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Data from: A multiple peak adaptive landscape based on feeding strategies and roosting ecology shaped the evolution of cranial covariance structure and morphological differentiation in phyllostomid bats

Citation

Rossoni, Daniela Munhoz; Costa, Bárbara M.A.; Giannini, Norberto P.; Marroig, Gabriel (2019), Data from: A multiple peak adaptive landscape based on feeding strategies and roosting ecology shaped the evolution of cranial covariance structure and morphological differentiation in phyllostomid bats, Dryad, Dataset, https://doi.org/10.5061/dryad.78276h1

Abstract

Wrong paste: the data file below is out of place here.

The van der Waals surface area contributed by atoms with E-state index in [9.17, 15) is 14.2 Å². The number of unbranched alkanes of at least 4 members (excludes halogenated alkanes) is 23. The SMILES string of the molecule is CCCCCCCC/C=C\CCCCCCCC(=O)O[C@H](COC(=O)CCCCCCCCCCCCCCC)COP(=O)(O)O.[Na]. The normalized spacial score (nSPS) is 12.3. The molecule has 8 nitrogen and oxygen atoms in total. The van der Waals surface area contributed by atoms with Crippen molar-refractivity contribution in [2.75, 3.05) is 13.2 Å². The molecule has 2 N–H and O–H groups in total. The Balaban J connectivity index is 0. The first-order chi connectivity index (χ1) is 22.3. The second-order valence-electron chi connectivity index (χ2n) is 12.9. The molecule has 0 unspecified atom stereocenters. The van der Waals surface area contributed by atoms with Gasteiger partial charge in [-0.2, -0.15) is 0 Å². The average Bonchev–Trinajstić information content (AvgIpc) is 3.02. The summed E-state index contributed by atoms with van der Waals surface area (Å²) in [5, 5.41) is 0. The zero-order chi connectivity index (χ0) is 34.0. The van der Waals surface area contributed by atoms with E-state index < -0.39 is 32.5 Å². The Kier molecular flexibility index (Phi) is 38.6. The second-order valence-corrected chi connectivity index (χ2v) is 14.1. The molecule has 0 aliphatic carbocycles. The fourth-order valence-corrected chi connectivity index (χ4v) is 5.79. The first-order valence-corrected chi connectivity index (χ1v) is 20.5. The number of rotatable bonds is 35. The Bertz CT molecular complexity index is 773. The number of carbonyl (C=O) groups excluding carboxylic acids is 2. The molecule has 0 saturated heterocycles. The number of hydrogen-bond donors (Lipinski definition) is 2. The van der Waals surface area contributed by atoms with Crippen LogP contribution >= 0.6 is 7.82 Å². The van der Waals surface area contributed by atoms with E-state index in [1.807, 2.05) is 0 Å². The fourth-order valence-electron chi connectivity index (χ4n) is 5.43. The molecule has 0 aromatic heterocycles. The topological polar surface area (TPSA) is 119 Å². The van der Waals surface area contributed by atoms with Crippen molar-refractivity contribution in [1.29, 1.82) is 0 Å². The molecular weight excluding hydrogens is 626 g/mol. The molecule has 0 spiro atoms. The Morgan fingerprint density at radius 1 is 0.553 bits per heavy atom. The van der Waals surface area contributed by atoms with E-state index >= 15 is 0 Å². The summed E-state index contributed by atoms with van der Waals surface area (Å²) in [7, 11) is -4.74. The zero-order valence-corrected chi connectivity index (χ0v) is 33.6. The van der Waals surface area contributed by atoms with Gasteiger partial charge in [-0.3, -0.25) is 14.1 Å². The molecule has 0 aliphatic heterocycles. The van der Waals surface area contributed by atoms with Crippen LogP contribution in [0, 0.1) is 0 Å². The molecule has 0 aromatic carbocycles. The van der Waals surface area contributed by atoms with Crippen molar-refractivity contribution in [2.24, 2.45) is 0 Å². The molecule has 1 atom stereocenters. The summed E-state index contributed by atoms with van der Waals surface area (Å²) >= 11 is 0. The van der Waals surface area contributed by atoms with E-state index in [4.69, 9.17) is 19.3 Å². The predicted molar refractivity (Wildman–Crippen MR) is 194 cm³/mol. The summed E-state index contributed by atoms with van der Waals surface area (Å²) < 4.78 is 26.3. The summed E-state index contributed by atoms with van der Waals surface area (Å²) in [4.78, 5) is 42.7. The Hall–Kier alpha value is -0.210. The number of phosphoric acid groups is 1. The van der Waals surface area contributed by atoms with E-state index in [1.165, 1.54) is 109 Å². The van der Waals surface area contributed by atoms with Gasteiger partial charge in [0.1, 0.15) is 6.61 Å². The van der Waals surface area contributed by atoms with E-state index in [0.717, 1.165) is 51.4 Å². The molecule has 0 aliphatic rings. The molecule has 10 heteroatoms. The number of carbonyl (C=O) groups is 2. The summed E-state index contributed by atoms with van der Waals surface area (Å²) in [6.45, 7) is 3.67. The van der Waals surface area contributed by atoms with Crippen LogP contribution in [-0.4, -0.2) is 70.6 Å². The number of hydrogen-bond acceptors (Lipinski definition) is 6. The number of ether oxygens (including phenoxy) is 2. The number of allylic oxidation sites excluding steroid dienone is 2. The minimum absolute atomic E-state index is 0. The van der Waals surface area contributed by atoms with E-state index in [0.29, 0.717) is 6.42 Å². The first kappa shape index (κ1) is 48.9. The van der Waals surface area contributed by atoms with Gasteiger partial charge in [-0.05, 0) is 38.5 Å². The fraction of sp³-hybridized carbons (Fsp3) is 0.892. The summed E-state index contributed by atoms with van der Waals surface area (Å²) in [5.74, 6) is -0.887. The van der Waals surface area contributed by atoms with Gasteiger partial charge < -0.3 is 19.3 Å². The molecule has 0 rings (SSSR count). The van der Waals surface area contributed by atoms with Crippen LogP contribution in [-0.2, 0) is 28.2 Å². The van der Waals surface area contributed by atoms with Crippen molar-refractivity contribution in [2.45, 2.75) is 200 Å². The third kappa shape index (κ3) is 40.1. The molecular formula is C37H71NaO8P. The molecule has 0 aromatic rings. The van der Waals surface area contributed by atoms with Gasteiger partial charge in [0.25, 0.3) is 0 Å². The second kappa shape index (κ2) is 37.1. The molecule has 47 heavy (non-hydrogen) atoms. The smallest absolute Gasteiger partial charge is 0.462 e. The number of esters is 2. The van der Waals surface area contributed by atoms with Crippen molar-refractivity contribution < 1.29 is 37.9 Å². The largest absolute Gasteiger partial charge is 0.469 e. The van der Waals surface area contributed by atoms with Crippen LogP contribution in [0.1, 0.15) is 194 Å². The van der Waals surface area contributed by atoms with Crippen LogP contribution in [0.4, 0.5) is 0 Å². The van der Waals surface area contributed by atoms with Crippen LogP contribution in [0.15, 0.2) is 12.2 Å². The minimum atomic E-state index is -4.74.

We explored the evolution of morphological integration in the most noteworthy example of adaptive radiation in mammals, the New World leaf-nosed bats, using a massive dataset and by combining phylogenetic comparative methods and quantitative genetic approaches. We demonstrated that the phenotypic covariance structure remained conserved on a broader phylogenetic scale but also showed a substantial divergence between inter-clade comparisons. Most of the phylogenetic structure in the integration space can be explained by splits at the beginning of the diversification of major clades. Our results provide evidence for a multiple peak adaptive landscape in the evolution of cranial covariance structure and morphological differentiation, based upon diet and roosting ecology. In this scenario, the successful radiation of phyllostomid bats was triggered by the diversification of dietary and roosting strategies, and the invasion of these new adaptive zones lead to changes in phenotypic covariance structure and average morphology. Our results suggest that intense natural selection preceded the invasion of these new adaptive zones and played a fundamental role in shaping cranial covariance structure and morphological differentiation in this hyper-diverse clade of mammals. Finally, our study demonstrates the power of combining comparative methods and quantitative genetic approaches when investigating the evolution of complex morphologies.

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